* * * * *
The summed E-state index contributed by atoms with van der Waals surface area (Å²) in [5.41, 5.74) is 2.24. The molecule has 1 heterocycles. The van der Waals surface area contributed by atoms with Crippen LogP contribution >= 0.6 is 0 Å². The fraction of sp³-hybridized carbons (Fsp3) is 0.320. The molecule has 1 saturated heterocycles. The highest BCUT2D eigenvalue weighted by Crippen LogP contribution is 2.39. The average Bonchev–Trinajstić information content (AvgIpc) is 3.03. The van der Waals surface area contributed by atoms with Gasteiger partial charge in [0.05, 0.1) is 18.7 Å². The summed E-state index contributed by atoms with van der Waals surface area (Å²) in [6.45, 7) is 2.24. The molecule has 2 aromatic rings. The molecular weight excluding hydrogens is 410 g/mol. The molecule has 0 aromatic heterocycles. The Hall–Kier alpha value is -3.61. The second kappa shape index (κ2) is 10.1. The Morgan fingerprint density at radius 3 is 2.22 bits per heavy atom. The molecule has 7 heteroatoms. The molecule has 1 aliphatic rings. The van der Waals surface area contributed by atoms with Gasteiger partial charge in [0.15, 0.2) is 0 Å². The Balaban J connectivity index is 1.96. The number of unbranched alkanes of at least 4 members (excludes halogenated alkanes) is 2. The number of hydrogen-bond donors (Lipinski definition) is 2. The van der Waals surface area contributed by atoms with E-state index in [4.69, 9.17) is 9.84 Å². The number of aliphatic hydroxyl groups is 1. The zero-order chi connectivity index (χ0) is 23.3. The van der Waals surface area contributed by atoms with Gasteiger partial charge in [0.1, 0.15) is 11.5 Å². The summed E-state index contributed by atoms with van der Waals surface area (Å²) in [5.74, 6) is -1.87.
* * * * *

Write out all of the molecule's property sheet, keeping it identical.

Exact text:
The summed E-state index contributed by atoms with van der Waals surface area (Å²) in [5.41, 5.74) is 2.24. The molecule has 1 heterocycles. The van der Waals surface area contributed by atoms with Crippen LogP contribution >= 0.6 is 0 Å². The fraction of sp³-hybridized carbons (Fsp3) is 0.320. The molecule has 1 saturated heterocycles. The highest BCUT2D eigenvalue weighted by Crippen LogP contribution is 2.39. The average Bonchev–Trinajstić information content (AvgIpc) is 3.03. The van der Waals surface area contributed by atoms with Gasteiger partial charge in [0.05, 0.1) is 18.7 Å². The summed E-state index contributed by atoms with van der Waals surface area (Å²) in [6.45, 7) is 2.24. The molecule has 2 aromatic rings. The molecular weight excluding hydrogens is 410 g/mol. The molecule has 0 aromatic heterocycles. The Hall–Kier alpha value is -3.61. The second kappa shape index (κ2) is 10.1. The Morgan fingerprint density at radius 3 is 2.22 bits per heavy atom. The molecule has 7 heteroatoms. The molecule has 1 aliphatic rings. The van der Waals surface area contributed by atoms with Gasteiger partial charge in [0.15, 0.2) is 0 Å². The Balaban J connectivity index is 1.96. The number of unbranched alkanes of at least 4 members (excludes halogenated alkanes) is 2. The number of hydrogen-bond donors (Lipinski definition) is 2. The van der Waals surface area contributed by atoms with E-state index in [4.69, 9.17) is 9.84 Å². The number of aliphatic hydroxyl groups is 1. The zero-order chi connectivity index (χ0) is 23.3. The van der Waals surface area contributed by atoms with Gasteiger partial charge in [0.1, 0.15) is 11.5 Å². The summed E-state index contributed by atoms with van der Waals surface area (Å²) in [5.74, 6) is -1.87.